Study progress, recreational activities, and loneliness in young adult carers: a national student survey
Journal article, Peer reviewed
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Original versionBMC Psychology. 2022, 10 (1), 1-13. 10.1186/s40359-022-00760-5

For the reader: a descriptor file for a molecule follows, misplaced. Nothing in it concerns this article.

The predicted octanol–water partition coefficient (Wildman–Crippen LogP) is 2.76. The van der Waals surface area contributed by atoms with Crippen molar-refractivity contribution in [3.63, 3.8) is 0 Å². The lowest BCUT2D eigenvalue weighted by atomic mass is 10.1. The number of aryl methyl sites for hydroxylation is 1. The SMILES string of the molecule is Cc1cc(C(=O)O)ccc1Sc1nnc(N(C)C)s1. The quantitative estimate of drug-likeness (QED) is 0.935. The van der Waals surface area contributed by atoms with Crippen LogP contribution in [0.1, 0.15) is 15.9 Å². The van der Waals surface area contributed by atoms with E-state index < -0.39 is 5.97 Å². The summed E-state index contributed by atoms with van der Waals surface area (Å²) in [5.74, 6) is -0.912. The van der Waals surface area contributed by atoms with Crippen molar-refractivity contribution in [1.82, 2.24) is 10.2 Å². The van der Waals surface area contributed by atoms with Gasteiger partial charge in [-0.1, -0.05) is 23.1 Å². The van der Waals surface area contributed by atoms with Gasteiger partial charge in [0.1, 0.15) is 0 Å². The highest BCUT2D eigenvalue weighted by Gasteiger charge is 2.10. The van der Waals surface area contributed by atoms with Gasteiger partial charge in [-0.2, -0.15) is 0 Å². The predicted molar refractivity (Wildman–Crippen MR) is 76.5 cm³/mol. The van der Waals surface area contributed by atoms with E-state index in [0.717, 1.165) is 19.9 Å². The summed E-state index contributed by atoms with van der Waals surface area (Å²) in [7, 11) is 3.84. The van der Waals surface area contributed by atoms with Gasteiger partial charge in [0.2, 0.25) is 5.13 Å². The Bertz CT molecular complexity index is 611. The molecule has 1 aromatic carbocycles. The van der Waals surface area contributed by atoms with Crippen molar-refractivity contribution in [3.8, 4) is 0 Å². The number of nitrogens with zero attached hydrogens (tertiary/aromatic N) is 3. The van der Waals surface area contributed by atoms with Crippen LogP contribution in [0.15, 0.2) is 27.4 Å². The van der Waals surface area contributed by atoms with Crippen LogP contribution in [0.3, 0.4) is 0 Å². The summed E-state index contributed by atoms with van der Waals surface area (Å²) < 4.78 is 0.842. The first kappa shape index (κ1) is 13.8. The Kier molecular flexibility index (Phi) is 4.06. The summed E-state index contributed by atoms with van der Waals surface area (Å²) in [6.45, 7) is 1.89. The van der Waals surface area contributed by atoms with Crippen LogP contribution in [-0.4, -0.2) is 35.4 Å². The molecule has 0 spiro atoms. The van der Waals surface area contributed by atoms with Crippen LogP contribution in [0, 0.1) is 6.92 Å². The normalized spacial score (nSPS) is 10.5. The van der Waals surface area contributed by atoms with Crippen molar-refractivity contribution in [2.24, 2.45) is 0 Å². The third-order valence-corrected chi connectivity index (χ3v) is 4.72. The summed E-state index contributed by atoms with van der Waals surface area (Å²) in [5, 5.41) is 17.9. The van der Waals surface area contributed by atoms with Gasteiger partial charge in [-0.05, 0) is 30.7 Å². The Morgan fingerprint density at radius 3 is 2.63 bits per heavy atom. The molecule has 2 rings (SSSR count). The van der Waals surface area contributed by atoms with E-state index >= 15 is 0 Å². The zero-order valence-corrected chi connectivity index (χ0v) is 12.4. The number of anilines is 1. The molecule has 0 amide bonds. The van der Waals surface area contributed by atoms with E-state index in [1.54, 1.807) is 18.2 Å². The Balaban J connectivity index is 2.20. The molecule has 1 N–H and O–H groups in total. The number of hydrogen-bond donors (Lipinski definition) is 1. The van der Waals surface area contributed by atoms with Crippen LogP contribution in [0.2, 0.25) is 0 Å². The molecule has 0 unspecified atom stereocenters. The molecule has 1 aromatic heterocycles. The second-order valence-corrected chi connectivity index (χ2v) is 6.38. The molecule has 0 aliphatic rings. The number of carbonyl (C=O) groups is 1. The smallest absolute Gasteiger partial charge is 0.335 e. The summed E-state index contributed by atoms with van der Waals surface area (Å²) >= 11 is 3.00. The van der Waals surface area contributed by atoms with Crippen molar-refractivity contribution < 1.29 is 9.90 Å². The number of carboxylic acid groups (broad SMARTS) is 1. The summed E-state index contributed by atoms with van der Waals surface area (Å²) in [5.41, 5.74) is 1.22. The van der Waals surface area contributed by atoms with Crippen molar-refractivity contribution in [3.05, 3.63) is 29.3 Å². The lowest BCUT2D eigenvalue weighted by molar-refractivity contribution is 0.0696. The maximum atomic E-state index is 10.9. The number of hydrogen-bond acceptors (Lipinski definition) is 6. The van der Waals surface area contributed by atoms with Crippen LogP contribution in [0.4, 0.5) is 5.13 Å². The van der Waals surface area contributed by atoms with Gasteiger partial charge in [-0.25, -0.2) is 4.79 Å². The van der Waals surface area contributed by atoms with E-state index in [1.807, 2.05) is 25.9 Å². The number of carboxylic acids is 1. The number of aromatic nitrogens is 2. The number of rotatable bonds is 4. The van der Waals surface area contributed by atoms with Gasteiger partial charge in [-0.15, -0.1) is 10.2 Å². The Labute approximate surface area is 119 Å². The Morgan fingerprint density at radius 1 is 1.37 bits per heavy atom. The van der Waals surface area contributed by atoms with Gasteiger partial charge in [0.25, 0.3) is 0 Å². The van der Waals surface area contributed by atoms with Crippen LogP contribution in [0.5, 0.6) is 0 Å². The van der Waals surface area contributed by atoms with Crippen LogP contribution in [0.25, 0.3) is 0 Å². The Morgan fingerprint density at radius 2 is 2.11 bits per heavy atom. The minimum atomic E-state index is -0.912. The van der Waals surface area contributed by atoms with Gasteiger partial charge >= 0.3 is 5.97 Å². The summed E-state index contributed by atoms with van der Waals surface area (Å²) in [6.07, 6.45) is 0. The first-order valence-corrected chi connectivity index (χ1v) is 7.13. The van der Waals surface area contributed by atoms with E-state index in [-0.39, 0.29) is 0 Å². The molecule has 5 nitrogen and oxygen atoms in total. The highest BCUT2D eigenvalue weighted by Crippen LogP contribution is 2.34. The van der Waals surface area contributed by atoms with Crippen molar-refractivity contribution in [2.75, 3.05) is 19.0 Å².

Background Young adults (18–25 years) with informal care responsibilities have received limited attention in the research literature, and little is known on how caring responsibilities are related to functioning across different life domains. In the present study we examine associations between care responsibilities and study progress, recreational life, and loneliness in young adults in higher education. Methods A national survey was conducted among Norwegian students in higher education (the SHoT2018-study). The response rate was 30.8%. The current sample is a subsample of the respondents, including young adults 18 to 25 years old, comprising 40.205 participants (70.2% women, mean age 22.0 years, SD = 1.7). Participants reported whether they had regular care responsibility for someone with physical or mental illness, disabilities, or substance misuse. They also answered questions on study progress, number of hours studying, physical exercise, involvement in organized volunteer student activities, number of close friends, and feelings of loneliness. Data were analyzed by Chi-square tests and logistic regression analyses, adjusting for age, sex, and chronic illness. Results Compared to students without care responsibility, young adult carers (n = 2228, 5.5% of study sample) were more likely to report delayed study progress (OR 1.20, p < .001), higher average number of failed exams (e.g., having failed three times or more, OR 1.31, p = .002), more feelings of loneliness (OR 1.26, p < .001), and slightly fewer friends. Those with limited care responsibility (≤ 1 h daily) were more likely to participate in organized volunteer student activities, whereas students with 2 h or more of caring per day were less likely to participate in leisure student activities. Both study progress and feelings of loneliness were related to care responsibility in a response-dose pattern, with worse outcomes for those with 2 h or more of daily caring responsibility. All comparisons were adjusted for age, sex, and chronic illness. Conclusions Study progress, recreational activities, and loneliness among young adults are associated with informal caring responsibilities. Professionals in the educational system as well as health personnel should be sensitized to the needs of young adult carers and necessary support made available.